It is critical for a work establishment to have well-defined safety protocols and procedures ready for any possible emergency. This is especially important in facilities that utilize and manufacture substances and specialized materials that can pose serious threats to your health and safety.
There are instances however, when hazardous materials and threats to safety are unidentified, inadequately classified, or inadvertently overlooked. There are also cases where employees and employers are completely unaware of the dangers that are actually present in the workplace. A means of identifying and informing employees of such hazards must therefore be put into effect – to prevent as well as help them to properly respond to crisis situations.
One of the simplest and most indispensable means of communicating hazards is with the use of right-to-know and hazcomlabels. Right-to-know and hazcom labels are required by law to protect employees and citizens from hazardous chemicals in the workplace. These help prevent accidents from happening by educating people about the potential risks that are involved with them.
There is no set standard as yet when it comes to the format that these stick-ons should have, but labels that are used for this purpose are required to detail the following:
- The identity of the substance, listed in its common or chemical name.
- Necessary hazard warnings.
- The name as well as the address of the chemical manufacturer, distributor, or other responsible party.
To provide a standard for ensuring that employees are aware of potential hazards in the workplace, the Occupational Safety and Health Administration (OSHA) created and enforced the Hazard Communication Standard. Also known as the Right-To-Know Law, this regulation provides guidelines that detail the proper way of handling and dealing with hazardous chemicals and substances that are used in any facility.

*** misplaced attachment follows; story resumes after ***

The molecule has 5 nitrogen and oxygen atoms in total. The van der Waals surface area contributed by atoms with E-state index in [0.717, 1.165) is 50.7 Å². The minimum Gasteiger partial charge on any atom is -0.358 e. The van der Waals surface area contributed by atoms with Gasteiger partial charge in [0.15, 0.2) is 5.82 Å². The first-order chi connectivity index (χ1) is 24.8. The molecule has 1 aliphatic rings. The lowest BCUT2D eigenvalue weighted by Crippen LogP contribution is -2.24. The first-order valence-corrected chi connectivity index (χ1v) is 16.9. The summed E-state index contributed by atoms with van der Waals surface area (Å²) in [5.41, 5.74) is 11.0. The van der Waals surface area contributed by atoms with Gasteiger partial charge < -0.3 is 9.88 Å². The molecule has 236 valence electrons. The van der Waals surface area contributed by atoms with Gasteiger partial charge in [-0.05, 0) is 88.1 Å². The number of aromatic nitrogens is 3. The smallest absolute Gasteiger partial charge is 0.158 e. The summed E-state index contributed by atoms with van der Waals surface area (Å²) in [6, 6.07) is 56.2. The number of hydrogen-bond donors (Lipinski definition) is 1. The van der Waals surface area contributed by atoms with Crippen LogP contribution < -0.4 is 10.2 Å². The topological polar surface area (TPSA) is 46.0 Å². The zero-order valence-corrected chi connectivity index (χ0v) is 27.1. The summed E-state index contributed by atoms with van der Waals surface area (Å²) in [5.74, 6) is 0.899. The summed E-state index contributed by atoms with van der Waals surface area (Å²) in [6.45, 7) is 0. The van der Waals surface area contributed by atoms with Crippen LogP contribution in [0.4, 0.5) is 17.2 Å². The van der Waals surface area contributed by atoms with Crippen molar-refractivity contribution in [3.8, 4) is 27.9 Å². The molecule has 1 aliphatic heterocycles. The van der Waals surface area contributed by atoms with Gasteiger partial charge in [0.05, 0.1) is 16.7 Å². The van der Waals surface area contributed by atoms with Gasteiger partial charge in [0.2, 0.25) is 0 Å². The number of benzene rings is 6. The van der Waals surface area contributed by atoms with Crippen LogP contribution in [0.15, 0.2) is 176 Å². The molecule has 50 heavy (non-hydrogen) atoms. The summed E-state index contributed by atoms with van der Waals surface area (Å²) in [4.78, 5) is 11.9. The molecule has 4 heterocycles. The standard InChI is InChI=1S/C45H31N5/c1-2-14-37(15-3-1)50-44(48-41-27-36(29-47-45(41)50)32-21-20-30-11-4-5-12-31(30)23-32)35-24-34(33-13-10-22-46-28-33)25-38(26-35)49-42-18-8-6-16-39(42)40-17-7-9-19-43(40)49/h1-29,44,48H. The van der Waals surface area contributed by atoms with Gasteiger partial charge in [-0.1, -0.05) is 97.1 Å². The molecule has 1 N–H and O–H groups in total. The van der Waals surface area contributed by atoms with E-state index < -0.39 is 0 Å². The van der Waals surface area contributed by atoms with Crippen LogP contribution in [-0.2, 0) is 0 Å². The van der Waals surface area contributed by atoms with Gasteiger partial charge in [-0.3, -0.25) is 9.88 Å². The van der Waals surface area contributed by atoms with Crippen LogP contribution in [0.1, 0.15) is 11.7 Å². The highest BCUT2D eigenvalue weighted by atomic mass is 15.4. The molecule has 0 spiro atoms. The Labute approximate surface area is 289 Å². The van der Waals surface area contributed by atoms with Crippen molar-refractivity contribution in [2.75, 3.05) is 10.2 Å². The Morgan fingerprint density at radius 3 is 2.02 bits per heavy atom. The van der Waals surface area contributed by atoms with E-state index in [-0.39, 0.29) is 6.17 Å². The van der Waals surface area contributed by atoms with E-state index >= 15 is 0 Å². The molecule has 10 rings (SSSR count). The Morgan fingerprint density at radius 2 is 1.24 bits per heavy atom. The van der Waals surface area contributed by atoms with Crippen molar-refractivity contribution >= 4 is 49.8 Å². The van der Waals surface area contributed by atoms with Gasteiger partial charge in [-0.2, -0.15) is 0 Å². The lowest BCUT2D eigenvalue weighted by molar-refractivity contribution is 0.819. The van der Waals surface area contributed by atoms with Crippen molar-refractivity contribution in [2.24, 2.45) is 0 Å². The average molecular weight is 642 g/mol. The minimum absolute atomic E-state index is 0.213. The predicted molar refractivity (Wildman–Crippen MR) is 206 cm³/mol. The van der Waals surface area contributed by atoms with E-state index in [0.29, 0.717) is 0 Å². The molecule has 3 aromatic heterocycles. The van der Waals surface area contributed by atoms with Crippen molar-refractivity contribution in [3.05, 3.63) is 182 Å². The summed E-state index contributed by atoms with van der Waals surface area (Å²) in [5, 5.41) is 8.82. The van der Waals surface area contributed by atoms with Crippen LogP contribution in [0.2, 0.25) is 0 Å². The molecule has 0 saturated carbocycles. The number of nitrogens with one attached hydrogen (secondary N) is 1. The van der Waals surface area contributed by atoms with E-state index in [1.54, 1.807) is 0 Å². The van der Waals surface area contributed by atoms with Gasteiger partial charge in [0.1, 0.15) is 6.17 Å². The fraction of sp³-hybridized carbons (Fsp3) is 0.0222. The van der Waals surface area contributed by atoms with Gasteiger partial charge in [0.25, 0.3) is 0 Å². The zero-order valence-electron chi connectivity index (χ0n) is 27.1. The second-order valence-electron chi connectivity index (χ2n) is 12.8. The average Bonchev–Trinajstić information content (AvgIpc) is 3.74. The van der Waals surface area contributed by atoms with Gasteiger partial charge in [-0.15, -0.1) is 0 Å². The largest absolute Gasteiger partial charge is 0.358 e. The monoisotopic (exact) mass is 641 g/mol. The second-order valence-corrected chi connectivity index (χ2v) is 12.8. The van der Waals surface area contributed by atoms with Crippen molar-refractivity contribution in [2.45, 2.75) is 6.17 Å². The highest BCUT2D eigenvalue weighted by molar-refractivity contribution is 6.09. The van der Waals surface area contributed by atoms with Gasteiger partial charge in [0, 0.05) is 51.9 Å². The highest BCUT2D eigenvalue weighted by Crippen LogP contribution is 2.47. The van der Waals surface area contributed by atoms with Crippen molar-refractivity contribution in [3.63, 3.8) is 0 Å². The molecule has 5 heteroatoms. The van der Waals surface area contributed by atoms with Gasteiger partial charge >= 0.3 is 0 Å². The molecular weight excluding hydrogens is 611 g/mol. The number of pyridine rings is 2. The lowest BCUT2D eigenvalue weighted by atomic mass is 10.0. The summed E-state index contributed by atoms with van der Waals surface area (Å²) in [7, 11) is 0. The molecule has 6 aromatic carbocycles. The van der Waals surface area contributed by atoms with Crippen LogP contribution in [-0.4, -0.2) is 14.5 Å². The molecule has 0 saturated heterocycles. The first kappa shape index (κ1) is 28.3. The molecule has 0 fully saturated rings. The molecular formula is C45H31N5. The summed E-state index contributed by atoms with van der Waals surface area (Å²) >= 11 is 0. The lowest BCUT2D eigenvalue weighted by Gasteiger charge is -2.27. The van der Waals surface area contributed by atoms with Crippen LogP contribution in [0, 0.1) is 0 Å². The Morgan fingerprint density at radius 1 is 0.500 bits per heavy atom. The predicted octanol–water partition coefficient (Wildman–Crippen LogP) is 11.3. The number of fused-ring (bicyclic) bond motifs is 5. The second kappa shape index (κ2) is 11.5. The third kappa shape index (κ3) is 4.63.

As such, the use of hazcom labels complies with these regulations, by serving the following purposes:
- Communication. According to OSHA regulations, employers are required to devise a written plan that outlines the various hazardous chemicals present in the workplace and why these materials pose a threat. They should also include emergency procedures necessary to deal with these chemicals safely in the event of an accident or untoward incident. Labels provide people with practical means of classifying and organizing these substances.
- Identification. All chemical containers are required to have accurate content identification. This should also include proper safety measures necessary when handling these containers. Labels provide you with a simple and effective tool to accomplish this.
- Training. In addition to labeling rules, hazard communication policies must also include a training program. In this program, employees must be educated about the hazard plan, are instructed of emergency procedures, and are provided ample opportunity to ask pertinent questions.
Right-to-know and hazard labels help initiate a proper system of documentation of the different substances used and manufactured in any facility or establishment. Facilities that implement the appropriate labeling system not only conform to government-mandated regulations but, with these labels, establishments keep their employees informed of potential job hazards. These also allow them to perform their work in a safe and secure work environment.